He’s revelling in Europe’s second coming after quitting the chart topping Swedes more than two decades ago but the remarkable John Norum has still found the time to pen his latest solo record.

With Play Yard Blues out on Monday and Europe hitting Sonisphere this summer we felt it was high time one of the finest guitar heroes of the 80s featured right here.

So get ready to read about the world of blues rock – and that song – from the perspective of honest John.

rushonrock: Last Look At Eden is one of Europe’s bluesiest records to date but did you feel the need to go even further?

John Norum: In many ways Play Yard Blues is very similar to Last Look At Eden. Certainly the bluesier material on Europe’s last record wouldn’t seem out of place on my new album. But I admit that this record is even more influenced by the likes of Hendrix, Mountain and Mahogany Rush. It’s exciting for me that Europe is interested in doing a lot of the bluesier stuff because that’s what I like. But even on Play Yard Blues there are some typically Europe hard rock moments, even some songs in a the style of heavy metal! And my old mate Mic Michaeli features on seven or eight of the songs – there’s not so many snyths but there’s a Hammond organ flavour to a lot of the tracks in the style of Jon Lord.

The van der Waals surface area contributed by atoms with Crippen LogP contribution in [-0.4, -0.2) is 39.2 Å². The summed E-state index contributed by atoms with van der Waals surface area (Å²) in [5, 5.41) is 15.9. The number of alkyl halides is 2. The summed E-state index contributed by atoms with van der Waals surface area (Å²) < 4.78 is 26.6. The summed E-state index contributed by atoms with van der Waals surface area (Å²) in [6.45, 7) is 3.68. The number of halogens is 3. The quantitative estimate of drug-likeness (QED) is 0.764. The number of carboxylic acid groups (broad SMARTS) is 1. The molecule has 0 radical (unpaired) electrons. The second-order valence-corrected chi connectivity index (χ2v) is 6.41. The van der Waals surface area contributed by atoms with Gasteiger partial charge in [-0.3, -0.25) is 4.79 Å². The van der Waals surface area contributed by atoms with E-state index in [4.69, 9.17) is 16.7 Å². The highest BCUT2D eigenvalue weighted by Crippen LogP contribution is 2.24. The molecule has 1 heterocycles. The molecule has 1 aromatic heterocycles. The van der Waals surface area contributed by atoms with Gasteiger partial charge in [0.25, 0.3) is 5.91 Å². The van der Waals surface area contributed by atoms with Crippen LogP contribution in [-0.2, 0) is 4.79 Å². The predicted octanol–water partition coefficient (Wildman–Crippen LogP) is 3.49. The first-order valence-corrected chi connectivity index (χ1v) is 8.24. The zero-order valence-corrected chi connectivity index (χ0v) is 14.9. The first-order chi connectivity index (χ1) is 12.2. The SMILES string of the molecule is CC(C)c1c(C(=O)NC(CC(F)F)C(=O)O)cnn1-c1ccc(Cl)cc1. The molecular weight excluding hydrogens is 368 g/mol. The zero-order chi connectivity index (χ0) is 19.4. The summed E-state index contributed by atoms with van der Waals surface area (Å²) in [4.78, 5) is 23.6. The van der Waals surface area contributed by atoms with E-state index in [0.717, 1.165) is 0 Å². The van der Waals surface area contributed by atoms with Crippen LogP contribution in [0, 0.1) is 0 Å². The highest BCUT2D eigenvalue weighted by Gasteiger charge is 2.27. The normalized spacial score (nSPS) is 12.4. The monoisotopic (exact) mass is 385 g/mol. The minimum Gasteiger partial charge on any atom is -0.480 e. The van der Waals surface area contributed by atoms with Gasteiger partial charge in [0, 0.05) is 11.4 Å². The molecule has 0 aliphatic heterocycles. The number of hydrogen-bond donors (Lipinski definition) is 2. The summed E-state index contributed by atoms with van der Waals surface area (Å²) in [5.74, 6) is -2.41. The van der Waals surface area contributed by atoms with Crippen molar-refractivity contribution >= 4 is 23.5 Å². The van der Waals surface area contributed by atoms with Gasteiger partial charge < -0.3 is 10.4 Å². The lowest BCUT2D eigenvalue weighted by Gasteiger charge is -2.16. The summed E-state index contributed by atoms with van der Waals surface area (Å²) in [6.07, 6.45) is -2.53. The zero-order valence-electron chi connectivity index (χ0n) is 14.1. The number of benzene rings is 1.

rushonrock: As a songwriter do you know when something won’t be the right fit for Europe and is that the case with some of the material on the solo album?

JN: Normally I come up with a bunch of riffs and I send everything to Joey [Tempest, Europe singer]. He takes the stuff that he likes and adds the melody and the lyrics and then he starts arranging the music. Whatever the band and Joey like they take and the rest of the stuff finds it way back to me. It might be too heavy or too bluesy or they might just think it’s rubbish! But I often choose to do those songs myself and see where I can take them. It’s five years since the last solo release but we’ve been working so hard I haven’t had time to release anything since Optimus. And my son’s mother passed away during that time so I’m a single parent to Jake. That limits what I can do once I’ve spent time working with Europe.

rushonrock: Is that Jake on the front of the album?

JN: That’s him. He pays guitar already and he got his musical talent from both his mum and his dad. He loves to sing a lot and he has a very loud voice. That definitely comes from his mum! It’s very exciting for me seeing him enjoy music. I haven’t pushed him into it but I suppose it’s just a part of him. His tastes vary from Thin Lizzy to Lady GaGa and that’s great as far as I’m concerned.

rushonrock: Have you always been a fan of the blues of is it something you’ve grown to appreciate with time?

JN: I’ve always been a huge fans of the blues and that’s where it all started for me really. I was very lucky because, from a young age, my mum was with a guy who owned a record company. He loved John Mayall’s Bluesbreakers and could see I was interested. I was very ambitious as a kid and I wanted to play Peter Green, Hendrix and Queen as soon as I could. After that I started listening to hard rock – the likes of Black Sabbath and Deep Purple – and now I’ve gone full circle listening to the blues. Perhaps it has something to do with age. Maybe when people get older they gravitate towards the blues…